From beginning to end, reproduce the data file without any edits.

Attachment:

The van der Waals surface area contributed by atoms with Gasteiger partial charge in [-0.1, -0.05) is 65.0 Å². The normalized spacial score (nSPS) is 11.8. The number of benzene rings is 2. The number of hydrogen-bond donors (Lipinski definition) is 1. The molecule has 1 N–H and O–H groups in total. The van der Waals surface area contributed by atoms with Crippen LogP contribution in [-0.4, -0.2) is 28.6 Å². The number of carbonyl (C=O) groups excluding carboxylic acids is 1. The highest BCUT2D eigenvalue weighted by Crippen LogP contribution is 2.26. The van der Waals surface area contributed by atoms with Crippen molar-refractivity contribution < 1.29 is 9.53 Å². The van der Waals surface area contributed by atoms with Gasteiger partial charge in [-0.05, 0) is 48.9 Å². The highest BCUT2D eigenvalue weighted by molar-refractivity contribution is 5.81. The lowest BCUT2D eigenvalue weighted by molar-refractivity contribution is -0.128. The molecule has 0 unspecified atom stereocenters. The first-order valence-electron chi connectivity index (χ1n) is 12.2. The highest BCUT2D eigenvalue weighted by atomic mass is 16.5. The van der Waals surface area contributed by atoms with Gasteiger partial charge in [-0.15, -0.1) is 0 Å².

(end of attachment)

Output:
The van der Waals surface area contributed by atoms with Gasteiger partial charge in [-0.1, -0.05) is 65.0 Å². The normalized spacial score (nSPS) is 11.8. The number of benzene rings is 2. The number of hydrogen-bond donors (Lipinski definition) is 1. The molecule has 1 N–H and O–H groups in total. The van der Waals surface area contributed by atoms with Crippen LogP contribution in [-0.4, -0.2) is 28.6 Å². The number of carbonyl (C=O) groups excluding carboxylic acids is 1. The highest BCUT2D eigenvalue weighted by Crippen LogP contribution is 2.26. The van der Waals surface area contributed by atoms with Crippen molar-refractivity contribution < 1.29 is 9.53 Å². The van der Waals surface area contributed by atoms with Gasteiger partial charge in [-0.05, 0) is 48.9 Å². The highest BCUT2D eigenvalue weighted by molar-refractivity contribution is 5.81. The lowest BCUT2D eigenvalue weighted by molar-refractivity contribution is -0.128. The molecule has 0 unspecified atom stereocenters. The first-order valence-electron chi connectivity index (χ1n) is 12.2. The highest BCUT2D eigenvalue weighted by atomic mass is 16.5. The van der Waals surface area contributed by atoms with Gasteiger partial charge in [-0.15, -0.1) is 0 Å².